She ran the quill’s feather through her fingers, with each stroke an old thought arrived and vanished. These thoughts fluttered around in her head, like a million different birds all singing different tunes to tell things to one another in secret codes. How was she to decipher their songs? A neatly bound book fell under her gaze; it had been placed at an angle on the left side of her father’s desk. Her fingers abandoned the quill and reached for the volume. And so, with a new play-thing in her hands arrived a new thought — should she be doing this? Perhaps her father was right, women were not suited for the life of a novelist. Thinking this, she opened the front cover of the novel, and inside read: ‘Pride and Prejudice, by Jane Austen’. This, she thought, is whom I aspire to be. She immediately relinquished the songs of the birds, and instead listened to the quiet, dipping back into her mind and her quill into her ink, writing fervently.

 


This was written as part of National Novel Writing Month 2017, [Day 6, Writing Prompt #70]

Faces | Writing Prompt Passage

Poetry

WRITING PROMPT #74


“Why are we not permitted to show our faces in the picture , Mama?,” Charlotte asked, staring down at the photograph in her hands. The whole prospect of one picture alone to represent three young ladies in the newspaper seemed so obscure to the girl, that she had initially refused to be part of it at all; but her Mama had insisted, and so she did.

“Men shall often find one’s body more agreeable than one’s face,” Mama answered sharply, “can you not see that is why I have dressed you in the finest silk dresses you own?”.

With her nose held high in the air, so as to maintain decorum, Mama sauntered over to her grand mirror, her favourite part of her bedroom. It had been bought for her as a gift by her husband, as had the house her and her daughters now lived in. Many hours had passed in front of its golden frame, preparing herself for her husband or local balls. Time had withered her patience and she prepared as such for no one but herself anymore, and her three daughters. Now, in her corset and petticoat, she placed the photo on the bed beside her and began adorning her face with powder.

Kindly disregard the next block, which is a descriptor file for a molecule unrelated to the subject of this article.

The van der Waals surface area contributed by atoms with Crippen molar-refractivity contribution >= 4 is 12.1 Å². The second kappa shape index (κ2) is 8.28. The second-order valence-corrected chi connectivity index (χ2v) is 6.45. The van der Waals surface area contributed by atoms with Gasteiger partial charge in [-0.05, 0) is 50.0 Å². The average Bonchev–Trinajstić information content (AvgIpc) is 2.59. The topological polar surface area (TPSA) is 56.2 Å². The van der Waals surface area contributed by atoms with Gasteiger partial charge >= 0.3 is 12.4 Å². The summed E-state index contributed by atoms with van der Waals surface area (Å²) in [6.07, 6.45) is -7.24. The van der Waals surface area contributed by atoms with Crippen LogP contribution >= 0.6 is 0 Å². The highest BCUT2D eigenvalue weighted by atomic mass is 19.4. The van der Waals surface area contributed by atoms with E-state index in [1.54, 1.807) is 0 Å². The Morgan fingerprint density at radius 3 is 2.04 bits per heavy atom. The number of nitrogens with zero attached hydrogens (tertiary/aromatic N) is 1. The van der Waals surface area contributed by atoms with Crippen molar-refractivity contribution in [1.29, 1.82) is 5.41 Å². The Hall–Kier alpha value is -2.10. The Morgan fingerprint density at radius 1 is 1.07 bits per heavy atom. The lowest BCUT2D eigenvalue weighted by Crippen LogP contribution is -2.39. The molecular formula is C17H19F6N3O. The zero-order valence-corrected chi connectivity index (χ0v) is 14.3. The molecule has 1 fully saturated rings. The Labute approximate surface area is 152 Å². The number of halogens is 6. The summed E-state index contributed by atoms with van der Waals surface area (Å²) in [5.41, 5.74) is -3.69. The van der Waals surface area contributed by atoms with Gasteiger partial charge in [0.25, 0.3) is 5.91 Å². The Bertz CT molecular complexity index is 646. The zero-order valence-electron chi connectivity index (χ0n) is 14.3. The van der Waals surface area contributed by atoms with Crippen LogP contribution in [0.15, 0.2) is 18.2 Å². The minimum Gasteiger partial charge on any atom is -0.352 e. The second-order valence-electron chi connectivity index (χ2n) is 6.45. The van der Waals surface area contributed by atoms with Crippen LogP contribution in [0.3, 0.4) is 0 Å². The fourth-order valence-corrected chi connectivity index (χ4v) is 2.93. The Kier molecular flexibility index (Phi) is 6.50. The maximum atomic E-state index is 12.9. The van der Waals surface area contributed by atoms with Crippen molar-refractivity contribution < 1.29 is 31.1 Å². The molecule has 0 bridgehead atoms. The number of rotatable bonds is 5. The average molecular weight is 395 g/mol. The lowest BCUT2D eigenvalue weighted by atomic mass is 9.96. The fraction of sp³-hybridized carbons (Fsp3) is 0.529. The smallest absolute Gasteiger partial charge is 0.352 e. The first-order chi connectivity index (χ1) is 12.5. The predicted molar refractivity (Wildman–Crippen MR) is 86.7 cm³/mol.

Her youngest daughter, grabbed it and exclaimed, “No rouge, no curls! No man shall ever send us prospects of marriage.”

She turned to her mother.
“Mama! What were you thinking?”

“Hush now, Anne! Your father payed a large amount of money to get that photograph taken, and we shall be rewarded for our efforts, I guarantee.”

A book snapped shut to Mama’s left.

“Then perhaps a woman shall send us a marriage proposal,” Emily began, “and I shall be so very pleased if that were to happen instead.”

 


This poem was written during National Novel Writing Month 2017 [Day 3]

Drury Lane

Poetry

WRITING EXERCISE #83

Today, one of my toddler daughters had the end of a stick in her mouth. I said, “Stop eating that stick! We don’t eat sticks, silly!” and my 4-year old daughter said, “Yeah, Lulu. If you eat sticks, you will get old.”

So let’s riff off that. Write a poem built out of four (or however many) cinquains that tell the story of someone getting old. Make sure one of the things that made them old was something they ate. Something they saw. Something they heard. Something they felt. A fragrance. Have the first line be the person’s name. If you want each cinquain to be about a different person, cool. Oh, and if you forgot what a cinquain was, here’s the format:

line 1 – 2 syllables
line 2 – 4 syllables
line 3 – 6 syllables
line 4 – 8 syllables
line 5 – 2 syllables


Drury Lane

Name here,
Sign here, sigh there,
Wear and tear of the town,
causes tearing of hair, baby
cries —

–closed eyes.
Lullabies sung,
Tumbling now
that standing up has come,
Standing on your own two cold feet,
good bye —

–I smell,
the Muffin Man,
hungry as I run to
Drury Lane, a girl or
a boy or something else holds me,

my body,
isn’t what it
was, I can’t run,
but I can sleep now forever,
with
closed eyes.

 


This was written as part of National Novel Writing Month 2017, [Day 2, Writing Prompt #83]